Proposal on I-35 rebuild

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Jose Chito Vela
Posts: 66
Joined: Fri Feb 11, 2022 8:16 am

Proposal on I-35 rebuild

Post by Jose Chito Vela »


My staff and I have been reviewing TxDOT’s plans to rebuild I-35 through Central Austin. I greatly appreciate the improvements that TxDOT has made to the plan since its initial rollout. And I want to thank TxDOT’s Austin District for the productive and collaborative relationship they have had with the City of Austin in planning this project. But we have the opportunity to do something truly transformative with the I-35 rebuild and we cannot squander it. The current project is still fundamentally a highway expansion. We’ve seen this before on I-10 just west of Houston. The Katy Freeway expansion was a huge, expensive, disruptive project that worsened congestion, pollution, and travel times. We cannot make that mistake in Austin.
TxDOT’s project must heal the scar that I-35 tore through our city. For the project to accomplish that goal, it must do the following:

1. Physically connect East and West Austin by adding more crossings to I-35;
2. Create new opportunities and amenities for residents by lowering and covering as much of I-35 as possible;
3. Reroute 18-wheelers from I-35 to minimize fatalities and congestion.

In North Central Austin, we should completely lower and cover I-35 from at least Lady Bird Lake to US Hwy 290 East and reclaim that land for the people of Austin. Covering the freeway and centering the access roads above the lowered highway would create room for parks, much-needed housing, and local businesses. Lowering and covering I-35 would also block noise, light, and environmental pollution for the communities along the highway. This is not just a transportation and mobility issue. This is a public health issue.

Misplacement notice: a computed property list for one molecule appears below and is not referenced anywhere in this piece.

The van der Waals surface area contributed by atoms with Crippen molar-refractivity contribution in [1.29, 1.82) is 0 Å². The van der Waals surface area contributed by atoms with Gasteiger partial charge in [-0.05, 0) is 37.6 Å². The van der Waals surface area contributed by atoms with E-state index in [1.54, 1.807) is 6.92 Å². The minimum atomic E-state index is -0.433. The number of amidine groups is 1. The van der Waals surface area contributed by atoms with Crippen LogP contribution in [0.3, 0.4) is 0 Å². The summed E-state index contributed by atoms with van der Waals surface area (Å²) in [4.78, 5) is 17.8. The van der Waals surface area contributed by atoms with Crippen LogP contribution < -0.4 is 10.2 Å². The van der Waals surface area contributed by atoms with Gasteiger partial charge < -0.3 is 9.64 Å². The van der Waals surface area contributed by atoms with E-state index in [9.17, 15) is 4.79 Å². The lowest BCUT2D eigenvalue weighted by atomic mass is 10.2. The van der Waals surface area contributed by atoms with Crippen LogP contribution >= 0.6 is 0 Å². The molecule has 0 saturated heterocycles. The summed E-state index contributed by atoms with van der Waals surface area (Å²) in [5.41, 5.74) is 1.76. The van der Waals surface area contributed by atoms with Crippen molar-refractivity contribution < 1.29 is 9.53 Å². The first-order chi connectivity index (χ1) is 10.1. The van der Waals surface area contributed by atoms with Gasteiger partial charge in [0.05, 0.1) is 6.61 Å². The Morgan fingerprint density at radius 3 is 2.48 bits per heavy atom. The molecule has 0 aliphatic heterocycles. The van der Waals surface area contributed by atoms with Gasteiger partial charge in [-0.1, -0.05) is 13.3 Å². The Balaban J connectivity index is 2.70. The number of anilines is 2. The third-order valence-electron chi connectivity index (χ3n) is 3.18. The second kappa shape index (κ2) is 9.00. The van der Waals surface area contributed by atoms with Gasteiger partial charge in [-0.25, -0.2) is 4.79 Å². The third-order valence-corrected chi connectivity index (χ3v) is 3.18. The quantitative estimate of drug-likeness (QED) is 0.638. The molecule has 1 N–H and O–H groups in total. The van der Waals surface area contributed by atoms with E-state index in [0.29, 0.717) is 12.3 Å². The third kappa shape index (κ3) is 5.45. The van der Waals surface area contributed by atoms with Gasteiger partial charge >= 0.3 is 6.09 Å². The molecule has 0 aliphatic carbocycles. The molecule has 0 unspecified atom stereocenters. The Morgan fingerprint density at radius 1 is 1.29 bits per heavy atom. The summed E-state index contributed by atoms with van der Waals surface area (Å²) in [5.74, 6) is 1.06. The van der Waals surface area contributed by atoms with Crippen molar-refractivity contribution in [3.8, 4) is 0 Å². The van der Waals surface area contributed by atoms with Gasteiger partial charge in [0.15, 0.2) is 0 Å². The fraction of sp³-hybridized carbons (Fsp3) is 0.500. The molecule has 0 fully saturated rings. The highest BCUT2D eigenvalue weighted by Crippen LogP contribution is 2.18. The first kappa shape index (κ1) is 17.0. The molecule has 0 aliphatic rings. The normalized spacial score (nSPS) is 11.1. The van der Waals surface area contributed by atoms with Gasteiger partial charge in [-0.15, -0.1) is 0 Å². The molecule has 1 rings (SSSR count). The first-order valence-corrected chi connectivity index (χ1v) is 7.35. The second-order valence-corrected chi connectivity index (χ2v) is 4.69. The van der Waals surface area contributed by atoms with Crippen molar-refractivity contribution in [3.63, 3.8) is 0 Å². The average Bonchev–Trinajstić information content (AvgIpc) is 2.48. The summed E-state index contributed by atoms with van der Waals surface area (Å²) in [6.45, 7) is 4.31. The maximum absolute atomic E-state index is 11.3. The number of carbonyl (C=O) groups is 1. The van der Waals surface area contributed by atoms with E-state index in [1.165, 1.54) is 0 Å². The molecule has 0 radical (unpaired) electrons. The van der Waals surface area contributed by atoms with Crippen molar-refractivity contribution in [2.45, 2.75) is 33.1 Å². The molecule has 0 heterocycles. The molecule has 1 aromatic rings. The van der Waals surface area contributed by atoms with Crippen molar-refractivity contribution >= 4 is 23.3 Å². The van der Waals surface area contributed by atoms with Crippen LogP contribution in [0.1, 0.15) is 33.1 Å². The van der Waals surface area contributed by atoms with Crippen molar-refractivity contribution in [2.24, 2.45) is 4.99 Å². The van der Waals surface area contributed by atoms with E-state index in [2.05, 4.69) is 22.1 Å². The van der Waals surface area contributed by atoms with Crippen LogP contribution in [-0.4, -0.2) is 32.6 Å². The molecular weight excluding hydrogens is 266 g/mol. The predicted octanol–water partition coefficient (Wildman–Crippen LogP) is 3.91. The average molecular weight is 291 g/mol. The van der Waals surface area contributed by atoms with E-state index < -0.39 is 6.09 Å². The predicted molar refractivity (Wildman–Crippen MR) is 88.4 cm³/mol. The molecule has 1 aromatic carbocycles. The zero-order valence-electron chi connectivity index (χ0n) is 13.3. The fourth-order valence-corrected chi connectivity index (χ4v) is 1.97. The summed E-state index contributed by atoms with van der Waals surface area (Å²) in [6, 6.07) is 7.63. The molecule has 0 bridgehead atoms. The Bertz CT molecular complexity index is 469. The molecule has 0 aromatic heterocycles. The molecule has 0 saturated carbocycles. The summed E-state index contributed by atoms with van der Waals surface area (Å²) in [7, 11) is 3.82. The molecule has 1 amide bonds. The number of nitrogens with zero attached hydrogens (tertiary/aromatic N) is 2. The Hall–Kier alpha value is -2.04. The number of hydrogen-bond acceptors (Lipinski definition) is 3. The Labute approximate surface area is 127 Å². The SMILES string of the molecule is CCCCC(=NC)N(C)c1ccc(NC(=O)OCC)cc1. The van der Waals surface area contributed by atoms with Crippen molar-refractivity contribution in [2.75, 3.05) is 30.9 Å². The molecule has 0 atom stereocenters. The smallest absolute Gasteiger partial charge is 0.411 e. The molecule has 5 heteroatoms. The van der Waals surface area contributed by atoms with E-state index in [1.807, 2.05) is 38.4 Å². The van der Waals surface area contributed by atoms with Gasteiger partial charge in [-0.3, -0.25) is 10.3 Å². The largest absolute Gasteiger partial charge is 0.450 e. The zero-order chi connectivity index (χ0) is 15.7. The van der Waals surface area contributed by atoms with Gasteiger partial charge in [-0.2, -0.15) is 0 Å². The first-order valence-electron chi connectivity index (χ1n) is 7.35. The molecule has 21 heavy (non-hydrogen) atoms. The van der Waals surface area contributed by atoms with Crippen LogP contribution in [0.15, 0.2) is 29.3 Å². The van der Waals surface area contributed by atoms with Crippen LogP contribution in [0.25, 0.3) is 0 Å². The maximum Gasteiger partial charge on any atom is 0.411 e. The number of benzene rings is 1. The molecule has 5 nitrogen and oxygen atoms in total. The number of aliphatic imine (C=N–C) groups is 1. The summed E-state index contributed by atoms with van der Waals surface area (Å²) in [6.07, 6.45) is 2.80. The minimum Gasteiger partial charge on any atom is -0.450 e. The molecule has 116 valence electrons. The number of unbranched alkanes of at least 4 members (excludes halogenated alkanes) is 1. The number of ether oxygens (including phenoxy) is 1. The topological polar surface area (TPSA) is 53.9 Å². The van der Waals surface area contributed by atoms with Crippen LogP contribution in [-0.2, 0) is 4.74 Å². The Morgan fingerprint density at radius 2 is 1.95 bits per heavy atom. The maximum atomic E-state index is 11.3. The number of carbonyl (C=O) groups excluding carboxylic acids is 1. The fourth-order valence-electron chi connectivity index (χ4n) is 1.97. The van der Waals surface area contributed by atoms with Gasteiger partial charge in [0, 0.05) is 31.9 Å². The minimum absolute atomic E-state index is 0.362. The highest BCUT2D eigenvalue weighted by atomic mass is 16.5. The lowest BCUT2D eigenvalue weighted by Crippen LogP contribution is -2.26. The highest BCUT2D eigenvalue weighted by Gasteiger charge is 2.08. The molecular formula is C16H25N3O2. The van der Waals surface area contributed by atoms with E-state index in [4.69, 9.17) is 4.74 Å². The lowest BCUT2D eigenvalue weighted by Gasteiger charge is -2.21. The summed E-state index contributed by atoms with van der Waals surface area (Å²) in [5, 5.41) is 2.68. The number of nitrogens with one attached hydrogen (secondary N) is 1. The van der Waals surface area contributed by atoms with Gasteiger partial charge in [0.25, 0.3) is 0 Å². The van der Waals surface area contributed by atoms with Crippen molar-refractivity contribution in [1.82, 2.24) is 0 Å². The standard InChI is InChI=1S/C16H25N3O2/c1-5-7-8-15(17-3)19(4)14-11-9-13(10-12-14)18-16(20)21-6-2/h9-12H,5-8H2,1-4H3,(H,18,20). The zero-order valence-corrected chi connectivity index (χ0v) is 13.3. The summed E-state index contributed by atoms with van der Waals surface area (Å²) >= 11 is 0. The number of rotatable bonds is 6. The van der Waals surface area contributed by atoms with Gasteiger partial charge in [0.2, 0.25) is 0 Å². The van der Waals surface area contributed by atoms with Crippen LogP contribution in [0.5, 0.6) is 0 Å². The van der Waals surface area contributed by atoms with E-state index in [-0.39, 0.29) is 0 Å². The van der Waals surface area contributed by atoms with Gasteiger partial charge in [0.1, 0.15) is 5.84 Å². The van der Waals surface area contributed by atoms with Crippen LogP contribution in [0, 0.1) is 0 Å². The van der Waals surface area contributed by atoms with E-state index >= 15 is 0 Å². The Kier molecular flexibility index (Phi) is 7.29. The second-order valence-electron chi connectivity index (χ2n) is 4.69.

Many other Texas and US cities have chosen to lower and cover their highways. TxDOT capped a quarter mile section of the Woodall Rodgers Freeway in downtown Dallas and created a beautiful urban park that has become an extremely popular destination. The project was so successful that construction has already started on another cap in Dallas on I-35E in the Oak Cliff neighborhood close to the Dallas Zoo. The State of Washington partnered with Seattle to bury the Alaskan Highway that runs through downtown. Boston completed its “Big Dig” project in 2007, reconnecting downtown Boston to the waterfront and creating more than 300 acres of open land in the process. In all of these cities, traffic improved, congestion eased, and pollution decreased.

Lowering and covering highways is also popular internationally. Madrid used this method to transform a riverside highway that cut through the center of the city into a beautiful park. In Seoul, record levels of congestion, noise and pollution led the city to remove a highway altogether. They used the space left behind to restore the area’s historic creek, creating a beautiful new linear park. The project was a huge success and led to a reduction in air pollution, an increase in local flora & fauna, and a 3.3 degree Celsius drop in average temperatures for several blocks around the creek. Other examples of highway transformations in the US and around the world are at the Congress for New Urbanism link below.